John Russell, 1st Earl Russell KG GCMG PC (18 August 1792 – 28 May 1878), known as Lord John Russell before 1861, was a leading Whig and Liberal politician who served as Prime Minister on two occasions during the mid-19th century. Scion of one of the most powerful aristocratic families, his great achievements, says A. J. P. Taylor, were based on his indefatigable battles in Parliament over the years on behalf of the expansion of liberty; after each loss he tried again and again, until finally his efforts were largely successful. Woodward, however, argued that he was too much the abstract theorist, so that "He was more concerned with the removal of obstacles to civil liberty than with the creation of a more reasonable and civilized society. Nevertheless Russell led his Whig Party into support for reform; he was the principal architect of the great Reform Act of 1832. As Prime Minister his luck ran out. He took much of the blame for the government's failures in dealing with the Irish famine. Taylor concludes that as prime minister, he was not a success. Indeed, his Government of 1846 to 1852 was the ruin of the Whig party: it never composed a Government again, and his Government of 1865 to 1866, which might be described as the first Liberal Government, was very nearly the ruin of the Liberal party also.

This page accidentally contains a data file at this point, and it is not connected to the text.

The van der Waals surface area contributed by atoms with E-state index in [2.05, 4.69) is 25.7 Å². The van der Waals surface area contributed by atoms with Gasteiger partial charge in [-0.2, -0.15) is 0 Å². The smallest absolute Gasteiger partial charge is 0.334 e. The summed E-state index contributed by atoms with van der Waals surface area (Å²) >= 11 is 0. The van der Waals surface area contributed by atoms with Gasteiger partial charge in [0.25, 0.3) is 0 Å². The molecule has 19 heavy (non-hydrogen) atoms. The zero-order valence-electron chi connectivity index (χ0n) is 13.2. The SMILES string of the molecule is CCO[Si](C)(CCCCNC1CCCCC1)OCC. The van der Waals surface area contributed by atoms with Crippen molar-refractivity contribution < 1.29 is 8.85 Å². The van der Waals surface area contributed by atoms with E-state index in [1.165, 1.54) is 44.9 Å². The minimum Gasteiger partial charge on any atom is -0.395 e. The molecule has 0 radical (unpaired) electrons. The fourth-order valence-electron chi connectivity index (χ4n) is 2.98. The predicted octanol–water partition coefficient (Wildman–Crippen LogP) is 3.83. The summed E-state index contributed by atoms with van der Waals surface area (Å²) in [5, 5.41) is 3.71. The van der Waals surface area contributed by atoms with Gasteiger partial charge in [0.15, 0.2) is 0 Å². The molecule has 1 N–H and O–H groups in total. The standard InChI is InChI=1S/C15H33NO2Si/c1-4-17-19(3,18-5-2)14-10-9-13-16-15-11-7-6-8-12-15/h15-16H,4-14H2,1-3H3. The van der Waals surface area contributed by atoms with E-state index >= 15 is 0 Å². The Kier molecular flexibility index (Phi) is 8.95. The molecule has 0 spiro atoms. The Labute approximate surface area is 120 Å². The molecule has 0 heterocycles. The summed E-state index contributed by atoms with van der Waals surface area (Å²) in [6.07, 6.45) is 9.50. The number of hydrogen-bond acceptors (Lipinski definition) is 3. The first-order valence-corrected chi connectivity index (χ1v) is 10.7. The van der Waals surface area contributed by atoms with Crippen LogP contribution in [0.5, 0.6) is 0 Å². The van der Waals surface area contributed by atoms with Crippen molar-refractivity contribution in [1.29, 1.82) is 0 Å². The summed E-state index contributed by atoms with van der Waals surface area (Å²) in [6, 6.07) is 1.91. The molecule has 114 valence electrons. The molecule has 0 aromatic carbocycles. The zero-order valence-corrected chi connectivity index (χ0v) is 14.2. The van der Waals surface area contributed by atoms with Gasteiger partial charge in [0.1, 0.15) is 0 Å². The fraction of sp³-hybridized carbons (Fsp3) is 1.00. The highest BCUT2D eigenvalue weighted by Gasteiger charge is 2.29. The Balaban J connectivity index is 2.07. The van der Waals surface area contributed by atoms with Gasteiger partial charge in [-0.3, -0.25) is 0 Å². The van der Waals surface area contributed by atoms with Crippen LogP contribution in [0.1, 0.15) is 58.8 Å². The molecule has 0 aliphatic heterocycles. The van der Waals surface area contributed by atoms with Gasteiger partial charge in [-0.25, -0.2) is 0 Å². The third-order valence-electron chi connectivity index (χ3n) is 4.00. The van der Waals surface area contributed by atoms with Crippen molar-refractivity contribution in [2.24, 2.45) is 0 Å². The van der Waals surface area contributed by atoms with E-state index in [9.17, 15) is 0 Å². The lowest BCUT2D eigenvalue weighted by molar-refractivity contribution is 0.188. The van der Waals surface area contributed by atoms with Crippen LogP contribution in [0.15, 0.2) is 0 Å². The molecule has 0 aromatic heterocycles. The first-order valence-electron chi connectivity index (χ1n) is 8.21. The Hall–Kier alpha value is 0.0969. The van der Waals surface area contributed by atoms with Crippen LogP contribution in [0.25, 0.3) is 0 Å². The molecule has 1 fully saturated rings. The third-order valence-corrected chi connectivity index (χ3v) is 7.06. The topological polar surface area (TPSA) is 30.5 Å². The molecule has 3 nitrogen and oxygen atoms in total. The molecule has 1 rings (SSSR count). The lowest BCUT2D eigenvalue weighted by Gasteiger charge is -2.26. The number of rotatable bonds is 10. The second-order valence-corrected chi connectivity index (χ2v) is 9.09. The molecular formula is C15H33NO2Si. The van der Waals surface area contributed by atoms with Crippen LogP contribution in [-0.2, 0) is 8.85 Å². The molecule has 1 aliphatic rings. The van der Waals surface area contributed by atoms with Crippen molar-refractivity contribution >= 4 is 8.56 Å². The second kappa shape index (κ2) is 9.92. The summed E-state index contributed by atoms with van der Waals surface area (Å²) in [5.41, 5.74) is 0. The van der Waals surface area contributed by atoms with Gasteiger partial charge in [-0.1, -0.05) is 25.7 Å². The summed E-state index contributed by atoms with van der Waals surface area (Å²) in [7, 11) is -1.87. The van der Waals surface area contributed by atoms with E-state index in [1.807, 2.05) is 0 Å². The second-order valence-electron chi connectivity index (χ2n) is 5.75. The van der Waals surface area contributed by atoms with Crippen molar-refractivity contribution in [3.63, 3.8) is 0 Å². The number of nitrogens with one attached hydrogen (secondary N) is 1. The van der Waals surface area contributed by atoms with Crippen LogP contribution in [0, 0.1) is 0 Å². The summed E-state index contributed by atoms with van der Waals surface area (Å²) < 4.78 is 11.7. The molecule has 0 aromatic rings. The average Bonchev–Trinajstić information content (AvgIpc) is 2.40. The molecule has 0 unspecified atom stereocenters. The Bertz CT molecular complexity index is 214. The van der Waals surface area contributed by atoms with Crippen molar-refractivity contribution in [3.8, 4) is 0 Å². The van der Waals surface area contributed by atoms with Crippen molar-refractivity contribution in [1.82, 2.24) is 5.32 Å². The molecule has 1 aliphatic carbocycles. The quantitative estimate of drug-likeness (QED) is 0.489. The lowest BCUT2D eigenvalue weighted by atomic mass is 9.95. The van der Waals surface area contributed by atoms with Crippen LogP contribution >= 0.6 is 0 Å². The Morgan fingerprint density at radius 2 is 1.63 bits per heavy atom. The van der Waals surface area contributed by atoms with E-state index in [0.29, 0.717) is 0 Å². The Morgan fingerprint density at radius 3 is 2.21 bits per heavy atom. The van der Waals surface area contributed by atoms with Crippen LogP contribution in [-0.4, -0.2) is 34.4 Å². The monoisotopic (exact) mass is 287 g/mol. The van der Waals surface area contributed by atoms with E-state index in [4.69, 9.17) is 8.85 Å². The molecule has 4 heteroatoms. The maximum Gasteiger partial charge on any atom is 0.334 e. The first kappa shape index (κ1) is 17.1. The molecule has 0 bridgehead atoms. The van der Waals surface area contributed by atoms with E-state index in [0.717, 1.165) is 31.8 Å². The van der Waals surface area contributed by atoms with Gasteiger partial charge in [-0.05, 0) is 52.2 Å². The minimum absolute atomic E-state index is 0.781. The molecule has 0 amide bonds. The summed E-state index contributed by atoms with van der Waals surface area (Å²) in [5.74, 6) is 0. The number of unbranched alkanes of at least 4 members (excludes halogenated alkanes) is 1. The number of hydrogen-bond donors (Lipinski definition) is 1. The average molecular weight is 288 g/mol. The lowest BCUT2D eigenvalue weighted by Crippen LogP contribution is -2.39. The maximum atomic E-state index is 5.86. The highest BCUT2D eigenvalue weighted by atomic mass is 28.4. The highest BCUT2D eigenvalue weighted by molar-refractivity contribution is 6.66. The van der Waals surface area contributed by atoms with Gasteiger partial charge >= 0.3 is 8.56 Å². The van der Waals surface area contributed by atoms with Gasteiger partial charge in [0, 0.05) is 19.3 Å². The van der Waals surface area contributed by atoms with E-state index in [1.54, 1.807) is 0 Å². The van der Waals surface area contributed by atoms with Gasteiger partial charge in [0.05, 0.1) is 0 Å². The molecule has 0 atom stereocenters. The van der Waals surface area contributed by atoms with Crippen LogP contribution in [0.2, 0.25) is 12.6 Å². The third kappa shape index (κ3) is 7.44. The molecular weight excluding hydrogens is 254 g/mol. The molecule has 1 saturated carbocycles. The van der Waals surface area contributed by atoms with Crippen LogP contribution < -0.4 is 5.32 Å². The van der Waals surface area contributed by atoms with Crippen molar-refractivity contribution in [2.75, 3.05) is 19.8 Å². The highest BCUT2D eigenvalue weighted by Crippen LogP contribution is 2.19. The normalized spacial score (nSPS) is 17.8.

Russell was born small and premature into the highest echelons of the British aristocracy. The Russell family had been one of the principal Whig dynasties in England since the 17th century, and were among the richest handful of aristocratic landowning families in the country, but as a younger son of the 6th Duke of Bedford he was not expected to inherit the family estates. As a younger son of a Duke, he bore the courtesy title "Lord John Russell", but as he was not a peer in his own right he was entitled to sit in the House of Commons until he was made an earl and moved to the House of Lords in 1861...
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